Immediately after Chicago police officer Jason Van Dyke was found guilty on Oct. 4 of the second-degree murder of 17-year old Laquan McDonald, the officer’s lawyer said: “If police officers think that they can never fire against somebody that is acting the way Laquan McDonald was ... police officers are going to become security guards.”
This case, as well as a string of others involving police shootings, raises the question of what constitutes reasonable force when a police officer stops a civilian.
The spate of highly publicized cases since Michael Brown Jr., the 18-year-old African-American fatally shot by a Ferguson, Mo., police officer in 2014, has resulted in varying outcomes. Darren Wilson, the white officer who shot Brown, was not indicted by a St. Louis County grand jury. In 2017, Michael T. Slager, a white police officer who was video recorded killing an unarmed black motorist in North Charleston, S.C., was convicted and sentenced to 20 years in prison.
Each case brings its own facts and other circumstances for law enforcement officials, judges and juries to consider. But for several decades, the U.S. Supreme Court has been consistent in the standard that officials and juries should weigh in deciding whether police shootings are legal, and in deciding how to apply the Fourth Amendment, which protects persons from unreasonable searches and seizures.
Fifty years ago in Terry v. Ohio, the court provided police officers grounds to execute stop and frisk actions without probable cause if they have a reasonable suspicion that the person has committed, is committing or is about to commit a crime and have a reasonable belief that the person “may be armed and presently dangerous.”
Two Supreme Court decisions in the 1980s elaborated on what is meant by “reasonable” and expanded the framework for today’s legal foundation of when the use of deadly force is permissible by police and when it is not.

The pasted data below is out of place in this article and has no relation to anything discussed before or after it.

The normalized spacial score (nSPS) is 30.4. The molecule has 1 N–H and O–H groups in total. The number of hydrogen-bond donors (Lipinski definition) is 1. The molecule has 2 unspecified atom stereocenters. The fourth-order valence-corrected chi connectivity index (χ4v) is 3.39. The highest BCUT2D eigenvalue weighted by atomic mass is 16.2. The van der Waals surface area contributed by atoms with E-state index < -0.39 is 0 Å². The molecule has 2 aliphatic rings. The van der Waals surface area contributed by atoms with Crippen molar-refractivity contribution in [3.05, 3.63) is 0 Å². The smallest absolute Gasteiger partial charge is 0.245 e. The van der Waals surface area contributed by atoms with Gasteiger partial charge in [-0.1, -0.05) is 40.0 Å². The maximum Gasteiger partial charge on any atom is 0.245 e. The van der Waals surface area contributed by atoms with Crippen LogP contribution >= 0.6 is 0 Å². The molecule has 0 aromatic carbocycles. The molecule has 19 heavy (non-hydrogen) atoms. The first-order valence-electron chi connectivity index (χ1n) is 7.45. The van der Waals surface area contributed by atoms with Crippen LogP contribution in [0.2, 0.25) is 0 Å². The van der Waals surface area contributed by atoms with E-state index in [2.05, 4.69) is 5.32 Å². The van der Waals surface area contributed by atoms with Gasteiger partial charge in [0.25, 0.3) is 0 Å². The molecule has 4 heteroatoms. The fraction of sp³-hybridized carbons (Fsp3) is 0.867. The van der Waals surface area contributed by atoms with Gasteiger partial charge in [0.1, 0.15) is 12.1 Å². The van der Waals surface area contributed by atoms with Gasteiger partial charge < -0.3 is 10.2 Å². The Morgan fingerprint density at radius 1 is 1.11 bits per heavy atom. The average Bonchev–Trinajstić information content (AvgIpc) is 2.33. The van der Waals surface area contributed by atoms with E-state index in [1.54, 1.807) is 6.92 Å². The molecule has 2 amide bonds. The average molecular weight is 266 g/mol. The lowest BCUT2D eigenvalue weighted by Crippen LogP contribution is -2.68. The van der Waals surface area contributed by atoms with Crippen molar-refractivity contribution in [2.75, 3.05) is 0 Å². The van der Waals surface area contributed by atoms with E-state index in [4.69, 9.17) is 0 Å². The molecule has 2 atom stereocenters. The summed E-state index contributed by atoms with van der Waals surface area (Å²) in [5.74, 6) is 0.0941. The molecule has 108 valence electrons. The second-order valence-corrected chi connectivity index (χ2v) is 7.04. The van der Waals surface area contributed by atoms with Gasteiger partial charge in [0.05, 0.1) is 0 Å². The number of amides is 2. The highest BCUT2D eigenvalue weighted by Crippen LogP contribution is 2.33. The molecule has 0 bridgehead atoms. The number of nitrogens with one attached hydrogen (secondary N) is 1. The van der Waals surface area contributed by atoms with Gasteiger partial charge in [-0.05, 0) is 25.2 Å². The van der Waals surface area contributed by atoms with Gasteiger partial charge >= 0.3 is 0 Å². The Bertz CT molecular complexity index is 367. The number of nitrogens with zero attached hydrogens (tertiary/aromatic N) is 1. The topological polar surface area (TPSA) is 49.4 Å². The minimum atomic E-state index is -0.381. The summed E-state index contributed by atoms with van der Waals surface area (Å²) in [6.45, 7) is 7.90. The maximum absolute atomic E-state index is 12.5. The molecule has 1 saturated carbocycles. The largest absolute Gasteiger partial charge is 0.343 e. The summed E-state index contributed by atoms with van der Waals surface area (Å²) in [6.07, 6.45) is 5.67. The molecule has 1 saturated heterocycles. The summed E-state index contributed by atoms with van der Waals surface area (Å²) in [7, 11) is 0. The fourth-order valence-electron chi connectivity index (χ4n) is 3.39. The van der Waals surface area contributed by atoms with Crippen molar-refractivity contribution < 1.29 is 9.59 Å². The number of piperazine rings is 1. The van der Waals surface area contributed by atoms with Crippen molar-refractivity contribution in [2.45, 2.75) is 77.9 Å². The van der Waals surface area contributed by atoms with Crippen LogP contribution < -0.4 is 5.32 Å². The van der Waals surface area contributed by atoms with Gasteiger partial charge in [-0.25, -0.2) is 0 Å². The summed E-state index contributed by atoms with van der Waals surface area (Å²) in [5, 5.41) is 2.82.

In 1985 in Tennessee v. Garner,the Supreme Court struck down a Tennessee statute that allowed a police officer to “use all the necessary means to effect the arrest" of an individual whom the officer suspected was fleeing or forcibly resisting detention. The case involved a Memphis police officer who shot and killed a teenager who jumped over a fence at night in the backyard of a house that the officer suspected was burglarized, though the officer was “reasonably sure” the suspect was unarmed. “The use of deadly force to prevent the escape of all felony suspects, whatever the circumstances, is constitutionally unreasonable,” said the 6-3 decision, written by Justice Byron White.
Four years later in Graham v. Connor, the court held that the question of whether an officer used excessive force “requires careful attention to the facts and circumstances of each particular case, including the severity of the crime at issue, whether the suspect poses an immediate threat to the safety of the officers or others, and whether he is actively resisting arrest or attempting to evade arrest by flight.”
The 9-0 decision found the “reasonableness of a particular use of force must be judged from the perspective of a reasonable officer on the scene, and its calculus must embody an allowance for the fact that police officers are often forced to make split-second decisions about the amount of force necessary in a particular situation.”
This year, the Supreme Court provided additional guidance for lower courts to use in civil suits. In an unsigned opinion, the justices favored an Arizona police officer sued by a woman whom the officer shot less than a minute after arriving at an incident. When the officer fired, the woman was holding a large kitchen knife, had taken steps toward a bystander (her roommate) and refused to drop the knife after at least two commands. The justices did not address whether the officer violated the Fourth Amendment. Rather, they ruled that he was “entitled to qualified immunity” from suit because “this is far from an obvious case in which any competent officer would have known that shooting (the woman) to protect (the bystander) would violate the Fourth Amendment.”
In the Chicago case, officer Van Dyke alone fired 16 times at McDonald, who had a knife and was walking away from a group of officers. After the verdict, one juror said the “the turning point” in the case was testimony that Van Dyke told his partner, “Oh my God, we're going to have to shoot that guy,” before arriving at the scene. The jury found him guilty of second-degree murder — essentially rejecting the lawyer’s argument that Van Dyke had no recourse but to shoot McDonald.